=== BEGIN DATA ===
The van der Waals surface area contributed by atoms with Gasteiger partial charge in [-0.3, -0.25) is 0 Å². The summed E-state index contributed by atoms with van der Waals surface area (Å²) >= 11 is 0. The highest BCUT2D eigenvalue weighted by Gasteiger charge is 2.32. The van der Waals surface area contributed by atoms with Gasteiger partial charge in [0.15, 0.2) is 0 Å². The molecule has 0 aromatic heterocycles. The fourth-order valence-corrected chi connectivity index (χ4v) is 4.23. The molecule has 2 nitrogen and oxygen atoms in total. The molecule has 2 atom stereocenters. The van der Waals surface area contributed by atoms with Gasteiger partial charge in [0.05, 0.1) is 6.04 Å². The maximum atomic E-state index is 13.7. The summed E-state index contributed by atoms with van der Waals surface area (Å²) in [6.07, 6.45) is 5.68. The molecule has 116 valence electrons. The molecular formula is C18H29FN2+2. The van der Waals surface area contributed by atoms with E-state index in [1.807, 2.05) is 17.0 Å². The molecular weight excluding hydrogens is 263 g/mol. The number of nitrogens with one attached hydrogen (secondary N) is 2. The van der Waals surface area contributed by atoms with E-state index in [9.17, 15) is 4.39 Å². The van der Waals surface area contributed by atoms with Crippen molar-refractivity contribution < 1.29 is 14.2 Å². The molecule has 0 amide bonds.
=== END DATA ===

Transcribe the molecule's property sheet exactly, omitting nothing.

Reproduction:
The van der Waals surface area contributed by atoms with Gasteiger partial charge in [-0.3, -0.25) is 0 Å². The summed E-state index contributed by atoms with van der Waals surface area (Å²) >= 11 is 0. The highest BCUT2D eigenvalue weighted by Gasteiger charge is 2.32. The van der Waals surface area contributed by atoms with Gasteiger partial charge in [0.15, 0.2) is 0 Å². The molecule has 0 aromatic heterocycles. The fourth-order valence-corrected chi connectivity index (χ4v) is 4.23. The molecule has 2 nitrogen and oxygen atoms in total. The molecule has 2 atom stereocenters. The van der Waals surface area contributed by atoms with Gasteiger partial charge in [0.05, 0.1) is 6.04 Å². The maximum atomic E-state index is 13.7. The summed E-state index contributed by atoms with van der Waals surface area (Å²) in [6.07, 6.45) is 5.68. The molecule has 116 valence electrons. The molecular formula is C18H29FN2+2. The van der Waals surface area contributed by atoms with E-state index in [1.807, 2.05) is 17.0 Å². The molecular weight excluding hydrogens is 263 g/mol. The number of nitrogens with one attached hydrogen (secondary N) is 2. The van der Waals surface area contributed by atoms with E-state index in [9.17, 15) is 4.39 Å². The van der Waals surface area contributed by atoms with Crippen molar-refractivity contribution < 1.29 is 14.2 Å². The molecule has 0 amide bonds.